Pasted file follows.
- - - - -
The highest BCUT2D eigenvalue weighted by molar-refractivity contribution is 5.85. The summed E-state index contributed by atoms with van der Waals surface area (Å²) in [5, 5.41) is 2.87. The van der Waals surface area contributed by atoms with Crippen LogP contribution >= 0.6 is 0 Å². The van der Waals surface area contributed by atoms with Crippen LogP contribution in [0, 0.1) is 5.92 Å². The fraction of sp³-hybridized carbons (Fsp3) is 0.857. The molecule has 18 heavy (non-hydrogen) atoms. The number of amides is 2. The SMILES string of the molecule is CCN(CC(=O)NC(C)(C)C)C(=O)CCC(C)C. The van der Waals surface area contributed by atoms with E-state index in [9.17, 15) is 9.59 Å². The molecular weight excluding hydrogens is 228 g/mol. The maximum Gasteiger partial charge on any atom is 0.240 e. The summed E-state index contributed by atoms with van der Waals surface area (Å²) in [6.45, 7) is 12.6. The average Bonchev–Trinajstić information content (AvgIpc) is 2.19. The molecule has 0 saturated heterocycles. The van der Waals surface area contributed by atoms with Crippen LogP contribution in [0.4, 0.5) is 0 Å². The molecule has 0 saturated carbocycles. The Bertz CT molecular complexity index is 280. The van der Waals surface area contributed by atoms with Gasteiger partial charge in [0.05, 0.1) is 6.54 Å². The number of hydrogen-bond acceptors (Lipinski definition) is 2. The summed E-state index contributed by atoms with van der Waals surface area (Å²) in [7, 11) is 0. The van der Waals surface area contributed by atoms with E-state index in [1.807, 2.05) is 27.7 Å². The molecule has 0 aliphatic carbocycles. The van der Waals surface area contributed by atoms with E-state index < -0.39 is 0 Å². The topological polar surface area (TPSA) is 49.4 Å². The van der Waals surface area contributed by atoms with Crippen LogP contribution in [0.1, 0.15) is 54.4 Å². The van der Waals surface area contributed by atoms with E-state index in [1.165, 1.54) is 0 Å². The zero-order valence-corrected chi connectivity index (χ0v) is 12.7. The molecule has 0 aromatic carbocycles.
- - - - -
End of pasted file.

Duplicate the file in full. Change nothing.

The highest BCUT2D eigenvalue weighted by molar-refractivity contribution is 5.85. The summed E-state index contributed by atoms with van der Waals surface area (Å²) in [5, 5.41) is 2.87. The van der Waals surface area contributed by atoms with Crippen LogP contribution >= 0.6 is 0 Å². The van der Waals surface area contributed by atoms with Crippen LogP contribution in [0, 0.1) is 5.92 Å². The fraction of sp³-hybridized carbons (Fsp3) is 0.857. The molecule has 18 heavy (non-hydrogen) atoms. The number of amides is 2. The SMILES string of the molecule is CCN(CC(=O)NC(C)(C)C)C(=O)CCC(C)C. The van der Waals surface area contributed by atoms with E-state index in [9.17, 15) is 9.59 Å². The molecular weight excluding hydrogens is 228 g/mol. The maximum Gasteiger partial charge on any atom is 0.240 e. The summed E-state index contributed by atoms with van der Waals surface area (Å²) in [6.45, 7) is 12.6. The average Bonchev–Trinajstić information content (AvgIpc) is 2.19. The molecule has 0 saturated heterocycles. The van der Waals surface area contributed by atoms with Crippen LogP contribution in [0.4, 0.5) is 0 Å². The molecule has 0 saturated carbocycles. The Bertz CT molecular complexity index is 280. The van der Waals surface area contributed by atoms with Gasteiger partial charge in [0.05, 0.1) is 6.54 Å². The number of hydrogen-bond acceptors (Lipinski definition) is 2. The summed E-state index contributed by atoms with van der Waals surface area (Å²) in [7, 11) is 0. The van der Waals surface area contributed by atoms with E-state index in [1.807, 2.05) is 27.7 Å². The molecule has 0 aliphatic carbocycles. The van der Waals surface area contributed by atoms with E-state index < -0.39 is 0 Å². The topological polar surface area (TPSA) is 49.4 Å². The van der Waals surface area contributed by atoms with Crippen LogP contribution in [0.1, 0.15) is 54.4 Å². The van der Waals surface area contributed by atoms with E-state index in [1.165, 1.54) is 0 Å². The zero-order valence-corrected chi connectivity index (χ0v) is 12.7. The molecule has 0 aromatic carbocycles.